Wednesday, June 26, 2019

World Building: You're Not From Around Here, Are You?

The customs that make your world unique
Rebecca Mikkelson, CBD Authors 4 Authors Publishing
Last week, I talked about creating your world’s history. Now, I want to talk a little bit about what comes from that history: customs. Where you come from and the customs that you have, make people who they are. Buckle in, kids. This is going to be a long post.
Lifespan Traditions
There are a lot of customs around the world that are so intertwined with their cultures that they would fall apart without them. Last week, I talked about how some cultures tell their histories orally with dance, song, and telling stories around the fire. I’ll hold off on talking about the gods of the culture for when I talk about religion in the coming weeks. For now, I want to talk about some of the lifespan customs.
Well...let's just say I learned a lot about birth rituals that I really didn’t want to know—I’m looking at you China. As with everything else, there are a few ways you could go with birth rituals: make up your own, use one from a culture that you like, or make a mix and match of things you like from a couple of different cultures.
For example, the easiest and most well-known birth ritual is christening the child, which is naming the child but also telling your religious community that you’re going to be raising your child in that faith. Another birth ritual I want to mention is from Bali: there, they don’t let their baby’s feet touch the ground for three months.
If you wanted to combine these two traditions, you could have a culture that doesn’t name their children until they’re three months old, and you call for them by their name on that day to try to get them to crawl to you. No matter what you choose to do, having a ritual to celebrate the birth of children in your world will help make your world richer and more believable.
Coming of age
If you thought birth rituals could get weird, just wait until you do your own research on coming of age tests. Not every culture is going to have a coming of age ritual, so this one feels a bit more like it could be left out of your world if you’re doing larger communities of people or making up your own planet and countries. I do, however, still want to give you a couple of examples of coming of age rituals from around the world.
First, I’ll  give an example for men and then an example for women. The Satere-Mawe tribe of the Brazilian Amazon perform a somewhat horrific, and extremely painful, ritual for the boys of the tribe in which they must wear a glove saturated with bullet ants for a full ten minutes and perform a dance while showing no pain. For those who don’t know, bullet ants are true to their name, and their sting feels like being shot with a bullet, so this is a true test of endurance and manliness.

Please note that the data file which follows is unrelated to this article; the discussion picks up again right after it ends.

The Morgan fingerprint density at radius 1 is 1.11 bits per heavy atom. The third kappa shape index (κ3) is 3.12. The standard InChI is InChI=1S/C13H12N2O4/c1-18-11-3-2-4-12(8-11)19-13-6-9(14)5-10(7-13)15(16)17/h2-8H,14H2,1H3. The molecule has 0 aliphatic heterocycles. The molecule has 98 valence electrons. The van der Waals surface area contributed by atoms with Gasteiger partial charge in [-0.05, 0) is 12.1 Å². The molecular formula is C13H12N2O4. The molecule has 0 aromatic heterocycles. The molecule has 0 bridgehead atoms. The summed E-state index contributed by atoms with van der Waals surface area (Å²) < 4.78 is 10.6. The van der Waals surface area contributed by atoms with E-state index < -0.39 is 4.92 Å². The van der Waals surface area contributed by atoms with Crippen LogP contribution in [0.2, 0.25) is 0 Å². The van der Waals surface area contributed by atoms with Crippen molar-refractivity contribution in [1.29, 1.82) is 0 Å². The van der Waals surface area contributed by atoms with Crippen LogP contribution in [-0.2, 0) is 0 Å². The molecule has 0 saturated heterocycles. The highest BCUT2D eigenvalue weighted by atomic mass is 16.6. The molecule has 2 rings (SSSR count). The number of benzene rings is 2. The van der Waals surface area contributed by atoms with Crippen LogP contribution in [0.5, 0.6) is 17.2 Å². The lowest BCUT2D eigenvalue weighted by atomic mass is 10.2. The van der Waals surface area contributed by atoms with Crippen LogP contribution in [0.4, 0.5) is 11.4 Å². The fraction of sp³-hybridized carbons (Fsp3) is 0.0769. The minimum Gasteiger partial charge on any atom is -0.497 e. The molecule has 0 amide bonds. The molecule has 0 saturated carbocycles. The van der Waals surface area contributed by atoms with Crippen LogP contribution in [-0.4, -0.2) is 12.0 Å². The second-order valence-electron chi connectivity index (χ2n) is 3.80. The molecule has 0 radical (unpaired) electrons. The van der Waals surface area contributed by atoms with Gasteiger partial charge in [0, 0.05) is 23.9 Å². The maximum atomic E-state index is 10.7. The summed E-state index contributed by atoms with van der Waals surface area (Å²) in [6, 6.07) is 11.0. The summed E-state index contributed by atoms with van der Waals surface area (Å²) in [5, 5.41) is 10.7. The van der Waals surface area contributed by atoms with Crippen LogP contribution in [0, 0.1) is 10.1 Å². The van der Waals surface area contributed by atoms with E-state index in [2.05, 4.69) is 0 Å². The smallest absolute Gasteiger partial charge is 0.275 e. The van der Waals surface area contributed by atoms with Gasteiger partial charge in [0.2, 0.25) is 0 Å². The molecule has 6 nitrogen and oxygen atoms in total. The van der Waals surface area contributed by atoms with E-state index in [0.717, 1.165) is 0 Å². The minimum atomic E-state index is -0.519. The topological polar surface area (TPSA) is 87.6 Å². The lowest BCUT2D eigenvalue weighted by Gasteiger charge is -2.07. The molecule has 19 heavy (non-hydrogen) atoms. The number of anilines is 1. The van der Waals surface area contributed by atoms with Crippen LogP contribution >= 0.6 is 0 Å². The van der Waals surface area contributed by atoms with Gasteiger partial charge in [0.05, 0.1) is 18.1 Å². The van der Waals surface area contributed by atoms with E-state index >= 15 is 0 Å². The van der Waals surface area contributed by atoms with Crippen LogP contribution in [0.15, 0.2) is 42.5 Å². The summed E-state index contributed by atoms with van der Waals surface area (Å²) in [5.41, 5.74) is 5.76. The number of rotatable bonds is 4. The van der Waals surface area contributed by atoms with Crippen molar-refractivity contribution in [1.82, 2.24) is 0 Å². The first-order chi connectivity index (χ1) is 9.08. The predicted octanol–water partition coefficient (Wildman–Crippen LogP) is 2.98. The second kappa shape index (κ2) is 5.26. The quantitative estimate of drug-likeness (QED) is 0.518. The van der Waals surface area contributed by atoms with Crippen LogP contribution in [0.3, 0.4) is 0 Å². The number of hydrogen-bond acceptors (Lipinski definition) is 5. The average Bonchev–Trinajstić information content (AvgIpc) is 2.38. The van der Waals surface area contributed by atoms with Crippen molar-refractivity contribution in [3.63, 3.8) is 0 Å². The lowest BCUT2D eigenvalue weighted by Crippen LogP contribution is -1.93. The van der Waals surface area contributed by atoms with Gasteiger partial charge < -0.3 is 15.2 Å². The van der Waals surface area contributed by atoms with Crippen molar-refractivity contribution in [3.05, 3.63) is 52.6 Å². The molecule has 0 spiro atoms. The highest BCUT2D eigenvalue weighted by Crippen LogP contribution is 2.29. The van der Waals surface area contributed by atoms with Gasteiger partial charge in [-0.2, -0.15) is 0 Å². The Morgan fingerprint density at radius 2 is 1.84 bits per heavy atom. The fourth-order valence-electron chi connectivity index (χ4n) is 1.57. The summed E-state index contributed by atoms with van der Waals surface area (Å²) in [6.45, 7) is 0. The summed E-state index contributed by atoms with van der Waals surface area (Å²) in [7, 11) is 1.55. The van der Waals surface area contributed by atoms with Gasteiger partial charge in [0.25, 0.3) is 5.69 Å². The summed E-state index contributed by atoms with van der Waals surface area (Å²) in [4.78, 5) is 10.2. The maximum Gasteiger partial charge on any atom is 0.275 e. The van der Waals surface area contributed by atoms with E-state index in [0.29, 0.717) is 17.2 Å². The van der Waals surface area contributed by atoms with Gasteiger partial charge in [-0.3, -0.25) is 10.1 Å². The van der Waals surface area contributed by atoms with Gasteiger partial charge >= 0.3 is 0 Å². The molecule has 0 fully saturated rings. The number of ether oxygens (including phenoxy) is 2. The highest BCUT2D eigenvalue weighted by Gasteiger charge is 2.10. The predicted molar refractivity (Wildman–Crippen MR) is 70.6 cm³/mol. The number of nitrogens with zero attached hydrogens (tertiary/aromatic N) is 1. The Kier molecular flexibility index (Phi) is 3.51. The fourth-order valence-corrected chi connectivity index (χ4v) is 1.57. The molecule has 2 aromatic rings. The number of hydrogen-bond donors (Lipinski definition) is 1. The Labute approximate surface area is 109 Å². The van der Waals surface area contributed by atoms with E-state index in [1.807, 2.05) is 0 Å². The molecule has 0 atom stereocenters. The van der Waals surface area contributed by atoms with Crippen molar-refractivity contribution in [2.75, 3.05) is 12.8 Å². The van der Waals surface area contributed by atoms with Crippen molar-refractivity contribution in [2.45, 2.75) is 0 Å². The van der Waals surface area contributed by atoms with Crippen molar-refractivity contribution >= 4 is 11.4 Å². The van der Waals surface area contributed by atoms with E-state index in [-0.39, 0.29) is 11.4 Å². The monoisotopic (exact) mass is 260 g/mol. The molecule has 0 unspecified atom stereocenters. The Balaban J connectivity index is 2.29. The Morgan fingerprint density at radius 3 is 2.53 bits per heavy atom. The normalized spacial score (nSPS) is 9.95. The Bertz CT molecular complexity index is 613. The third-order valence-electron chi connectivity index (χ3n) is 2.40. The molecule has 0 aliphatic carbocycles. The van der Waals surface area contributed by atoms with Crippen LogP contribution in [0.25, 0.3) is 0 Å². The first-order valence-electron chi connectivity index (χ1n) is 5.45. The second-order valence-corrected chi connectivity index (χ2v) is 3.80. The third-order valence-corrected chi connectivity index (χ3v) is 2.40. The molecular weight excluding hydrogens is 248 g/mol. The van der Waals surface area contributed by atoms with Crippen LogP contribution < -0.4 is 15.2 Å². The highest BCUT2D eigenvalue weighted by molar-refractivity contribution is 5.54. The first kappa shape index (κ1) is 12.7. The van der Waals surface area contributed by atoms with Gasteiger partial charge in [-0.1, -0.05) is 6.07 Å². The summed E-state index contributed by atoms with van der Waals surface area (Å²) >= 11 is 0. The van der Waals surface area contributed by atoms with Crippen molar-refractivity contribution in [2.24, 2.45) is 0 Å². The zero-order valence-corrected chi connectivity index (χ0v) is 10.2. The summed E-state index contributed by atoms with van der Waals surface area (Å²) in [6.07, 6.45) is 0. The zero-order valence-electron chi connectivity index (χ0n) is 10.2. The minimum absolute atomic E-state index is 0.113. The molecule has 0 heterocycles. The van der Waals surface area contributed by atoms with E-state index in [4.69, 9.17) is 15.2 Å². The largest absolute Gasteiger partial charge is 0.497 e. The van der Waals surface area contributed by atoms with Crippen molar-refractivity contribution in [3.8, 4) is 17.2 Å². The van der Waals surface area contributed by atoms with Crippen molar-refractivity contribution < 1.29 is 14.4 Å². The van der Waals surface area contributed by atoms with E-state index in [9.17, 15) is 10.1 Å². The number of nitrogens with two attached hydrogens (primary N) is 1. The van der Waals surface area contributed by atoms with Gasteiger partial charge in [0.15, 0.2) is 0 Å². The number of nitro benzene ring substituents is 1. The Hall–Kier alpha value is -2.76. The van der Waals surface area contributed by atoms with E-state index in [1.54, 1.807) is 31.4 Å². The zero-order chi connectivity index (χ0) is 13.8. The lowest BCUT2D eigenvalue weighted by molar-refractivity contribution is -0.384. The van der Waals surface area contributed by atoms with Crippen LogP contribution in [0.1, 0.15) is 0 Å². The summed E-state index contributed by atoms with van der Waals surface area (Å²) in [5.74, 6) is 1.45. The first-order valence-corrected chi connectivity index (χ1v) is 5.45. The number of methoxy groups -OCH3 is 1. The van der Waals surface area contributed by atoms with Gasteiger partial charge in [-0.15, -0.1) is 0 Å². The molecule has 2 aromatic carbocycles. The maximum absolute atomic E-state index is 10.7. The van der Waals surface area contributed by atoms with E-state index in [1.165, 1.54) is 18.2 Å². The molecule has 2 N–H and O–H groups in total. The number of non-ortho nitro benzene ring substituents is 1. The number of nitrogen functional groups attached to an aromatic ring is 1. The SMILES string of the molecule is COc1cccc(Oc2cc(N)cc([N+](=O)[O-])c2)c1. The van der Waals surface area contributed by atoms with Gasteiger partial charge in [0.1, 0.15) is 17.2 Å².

While men often have tests of strength and endurance, women will often have beautification rituals to become ready for marriage. Indonesia's Mentawai Islands have one such tradition for their women, and this will also tie into another aspect of world building: what is traditionally beautiful for your world? For the Mentawai, it’s sharpened teeth. When the girls reach puberty, their front teeth are chiseled and filed down to sharp points so that they can be considered beautiful. While it might not be beautiful to us, to each their own in their own culture.
Whether you choose to have a coming of age ritual or not, make sure that it fits in with the kind of culture you’ve created for your people.
Ah, the beauty of courtship. Courtship has become a lost art in today’s modern time of cell phones and sliding into Instagram DMs. There are two that I want to mention (fictional and non-fiction), one that’s subtle and one that isn’t quite so subtle.
The first is from our own B.C. Marine in her world of Carum sound that you can read about in A Seer’s Daughter and her Idylls of Carum Sound. You might notice that she tends to break some of her rules, but she’s set them up in order to break them if she so chooses. When a man is interested in a woman, he will privately present her with a ribbon of intent, which signifies that any action he takes toward wooing her is purely with the intent that it could end in marriage. The reason why this ritual is private is so that if she does decide to refuse his ribbon, it can give her an easy way to say no without embarrassing the potential suitor and relieve the guilt on her part.
The second example that I want to give is in no way subtle, and it’s bound to have jokes galore about it. In Finland, Finnish girls will wear an empty knife sheath, and any man who is interested in putting his knife in her sheath on a permanent basis will either buy one or make it himself to put in the open sheath. If the woman isn’t interested, however, she will return the knife to the potential suitor. If she does keep the knife, though, it means she intends to marry him.
I will note that I’ve only given courtship rituals for heteronormative stories, but you can make a tradition for any type of relationship in your world that you want.
Mawwage is what bwings us here togetha today. If you don’t get that reference, get out—just kidding. You can stay...or can you? Marriage is a huge part of a person’s culture, though today, it’s not always as big a deal as it has been in the past. Sometimes the traditions revolving around marriage are preparing for the marriage, during the ceremony, or after the ceremony has finished. I want to go ahead and give examples from each one.
We’ve all heard of bachelor/bachelorette parties, but Scotland takes the cake on how they decide to celebrate: the Blackening of the Bride. After a night of drinking, Scottish soon-to-be-brides are taken, and her friends will dump anything from foul-smelling goo to covering her with tar before trying her to a tree. This is to show the bride that if she can get through this, she can get through anything marriage will throw at her.